If Harrisburg firefighters are called to a burning home along one of the city’s narrowest streets, they may need to drive a couple of blocks out of the way to maneuver their large truck to the destination.
In some cases, firefighters are delayed because they need to hop out of the truck to guide the driver through tight intersections to avoid hitting signs and parked vehicles.
The Harrisburg Fire Department recently took possession of a $932,523 brand-new fire truck. Fire Chief Brian Enterline recorded a video showing the performance of a model of the city’s new truck against one of the city’s current tower trucks.
In other cases, firefighters may have to approach a home from the street instead of an alley, even if the alley provides better access, simply because their truck can’t fit in the alley and spread its stabilizers.
“A big detriment to big cities is our road size,” said Fire Chief Brian Enterline. “The road size hasn’t changed since the 1800s but our fire trucks have grown.”
The Harrisburg Fire Department recently bought a new ladder truck for $932,523 to address those tight situations and more. The city took possession of the new tractor-drawn aerial last month and unveiled it to the public Nov. 21 with Santa on board during the Holiday Parade.
The city hasn’t owned a tractor-drawn aerial for 35 years. The city paid for the truck through a county gaming grant ($466,998) and the Harrisburg Volunteer Fireman’s Relief Association ($465,525.) The association is financed through a tax paid by fire insurance companies.
The truck provides the city with its first 100-foot tall ladder and offers other distinct advantages that give firefighters more options during emergencies, said Fire Chief Brian Enterline.
Although the truck is longer than other trucks in the city’s fleet, the new vehicle weighs less, has two fewer tires and can fit into tighter spaces because of its smaller “jack spread,” which measures the width of a truck with its stabilizers deployed.
The truck can navigate tight intersections quickly with two drivers, including one who sits in a rear compartment and controls the back end.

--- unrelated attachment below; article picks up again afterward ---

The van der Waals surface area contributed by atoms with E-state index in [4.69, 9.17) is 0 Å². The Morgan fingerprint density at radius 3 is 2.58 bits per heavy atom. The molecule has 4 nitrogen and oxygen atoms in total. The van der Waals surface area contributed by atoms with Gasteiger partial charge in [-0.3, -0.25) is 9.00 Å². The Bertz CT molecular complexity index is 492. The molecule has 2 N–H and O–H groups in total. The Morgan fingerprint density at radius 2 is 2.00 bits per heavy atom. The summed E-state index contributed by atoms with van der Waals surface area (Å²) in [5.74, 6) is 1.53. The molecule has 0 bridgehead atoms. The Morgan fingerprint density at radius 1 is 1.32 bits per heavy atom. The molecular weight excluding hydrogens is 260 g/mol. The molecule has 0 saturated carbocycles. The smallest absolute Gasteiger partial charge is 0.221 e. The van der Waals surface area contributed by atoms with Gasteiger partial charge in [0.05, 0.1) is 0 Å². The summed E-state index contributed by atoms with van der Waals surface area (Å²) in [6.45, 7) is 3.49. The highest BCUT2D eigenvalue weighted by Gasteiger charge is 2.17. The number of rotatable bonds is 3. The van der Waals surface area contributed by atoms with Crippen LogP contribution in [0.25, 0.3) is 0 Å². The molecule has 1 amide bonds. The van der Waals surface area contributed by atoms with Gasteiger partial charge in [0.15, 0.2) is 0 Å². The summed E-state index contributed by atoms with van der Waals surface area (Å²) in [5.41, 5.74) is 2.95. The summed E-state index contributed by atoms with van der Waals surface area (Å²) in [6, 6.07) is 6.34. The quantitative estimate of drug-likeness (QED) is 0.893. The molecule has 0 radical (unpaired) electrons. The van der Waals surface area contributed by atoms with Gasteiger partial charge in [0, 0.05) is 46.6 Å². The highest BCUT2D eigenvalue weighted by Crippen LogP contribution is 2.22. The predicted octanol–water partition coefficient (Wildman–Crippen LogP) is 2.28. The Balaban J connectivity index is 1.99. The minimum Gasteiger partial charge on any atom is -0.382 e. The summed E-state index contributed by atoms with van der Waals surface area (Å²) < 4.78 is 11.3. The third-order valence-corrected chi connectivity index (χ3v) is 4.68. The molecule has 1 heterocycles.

The roomier truck can hold more salvage equipment, Enterline said, which will allow firefighters to protect homes faster with quick access to tarps and wet vacuums. Before, that equipment was stored in a trailer.
The truck can reach higher places with its longer ladder, but firefighters still won’t be able to use it to reach the tops of many of the city’s high rises. Manufacturers don’t make trucks with ladders that big, Enterline said, and all of the city’s buildings taller than 75 feet have built-in sprinkler systems.
The truck still needs to be outfitted with tools and drivers still need to complete training, so residents won’t likely see the truck in action until March, Enterline said. He plans to send it to every building fire.
City officials have been trying to get the new truck since 2009 as part of an overall effort to update their aging fleet. At that time, many city trucks dated back to the 1980s. Now, the city’s oldest frontline truck dates back to 1997. The city still has older trucks in reserve.
Many fire departments in recent decades abandoned tractor-drawn aerial trucks to save manpower because they require two drivers. Departments instead favored toward tower trucks, which were smaller.
But now many departments are now going back to the aerial vehicles, Enterline said, because tower trucks are increasing in size and the aerials have superior maneuverability on city streets.
A new aerial truck also costs less than a new tower truck, he said.
The cost and size of fire trucks have increased dramatically in recent years to comply with safety and emission standards, Enterline said.
The department did not include a lot of “bells and whistles,” on the new truck to save money. The truck, for example, doesn’t have hubcaps.
“They would just fall off and cost money to replace,” Enterline said. “We really got into the weeds when we built this so we could be good stewards with the money.”
The department is also trying to keep up with fleet maintenance to save long-term costs. The city went two years without changing oil on any of its fire trucks during the worst of the city’s financial crisis. Trucks would then break down or fail inspections, leaving firefighters without enough trucks.
“We were really spread thin there for a while,” Enterline said. “It’s been a really rocky road, but there was a significant amount of work put in. We’re at a point today with a better diversified and workable fleet that is maintained.”